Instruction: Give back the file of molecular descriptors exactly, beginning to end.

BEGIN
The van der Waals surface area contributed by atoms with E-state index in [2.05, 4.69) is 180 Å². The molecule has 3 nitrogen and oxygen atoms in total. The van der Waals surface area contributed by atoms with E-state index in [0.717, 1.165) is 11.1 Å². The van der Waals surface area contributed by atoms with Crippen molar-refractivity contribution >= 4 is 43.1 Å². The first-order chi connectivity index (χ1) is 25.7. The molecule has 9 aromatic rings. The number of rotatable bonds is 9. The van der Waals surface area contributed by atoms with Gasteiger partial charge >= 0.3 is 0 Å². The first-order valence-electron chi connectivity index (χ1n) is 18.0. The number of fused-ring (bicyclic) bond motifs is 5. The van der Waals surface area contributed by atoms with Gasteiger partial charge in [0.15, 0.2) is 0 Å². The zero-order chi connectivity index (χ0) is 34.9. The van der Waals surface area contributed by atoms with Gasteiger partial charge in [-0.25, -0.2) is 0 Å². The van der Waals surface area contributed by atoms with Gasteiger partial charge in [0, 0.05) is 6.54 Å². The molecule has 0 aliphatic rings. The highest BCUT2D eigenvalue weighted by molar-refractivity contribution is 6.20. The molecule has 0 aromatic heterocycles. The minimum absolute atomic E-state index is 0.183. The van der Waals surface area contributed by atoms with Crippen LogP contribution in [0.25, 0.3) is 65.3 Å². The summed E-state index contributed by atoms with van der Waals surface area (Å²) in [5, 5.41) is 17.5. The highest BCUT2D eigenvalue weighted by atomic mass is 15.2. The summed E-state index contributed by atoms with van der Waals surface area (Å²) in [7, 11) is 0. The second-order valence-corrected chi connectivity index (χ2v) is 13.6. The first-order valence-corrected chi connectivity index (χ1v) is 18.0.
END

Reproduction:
The van der Waals surface area contributed by atoms with E-state index in [2.05, 4.69) is 180 Å². The molecule has 3 nitrogen and oxygen atoms in total. The van der Waals surface area contributed by atoms with E-state index in [0.717, 1.165) is 11.1 Å². The van der Waals surface area contributed by atoms with Crippen molar-refractivity contribution >= 4 is 43.1 Å². The first-order chi connectivity index (χ1) is 25.7. The molecule has 9 aromatic rings. The number of rotatable bonds is 9. The van der Waals surface area contributed by atoms with Gasteiger partial charge >= 0.3 is 0 Å². The first-order valence-electron chi connectivity index (χ1n) is 18.0. The number of fused-ring (bicyclic) bond motifs is 5. The van der Waals surface area contributed by atoms with Gasteiger partial charge in [0.15, 0.2) is 0 Å². The zero-order chi connectivity index (χ0) is 34.9. The van der Waals surface area contributed by atoms with Gasteiger partial charge in [-0.25, -0.2) is 0 Å². The van der Waals surface area contributed by atoms with Gasteiger partial charge in [0, 0.05) is 6.54 Å². The molecule has 0 aliphatic rings. The highest BCUT2D eigenvalue weighted by molar-refractivity contribution is 6.20. The molecule has 0 aromatic heterocycles. The minimum absolute atomic E-state index is 0.183. The van der Waals surface area contributed by atoms with Crippen LogP contribution in [0.25, 0.3) is 65.3 Å². The summed E-state index contributed by atoms with van der Waals surface area (Å²) in [5, 5.41) is 17.5. The highest BCUT2D eigenvalue weighted by atomic mass is 15.2. The summed E-state index contributed by atoms with van der Waals surface area (Å²) in [7, 11) is 0. The second-order valence-corrected chi connectivity index (χ2v) is 13.6. The first-order valence-corrected chi connectivity index (χ1v) is 18.0.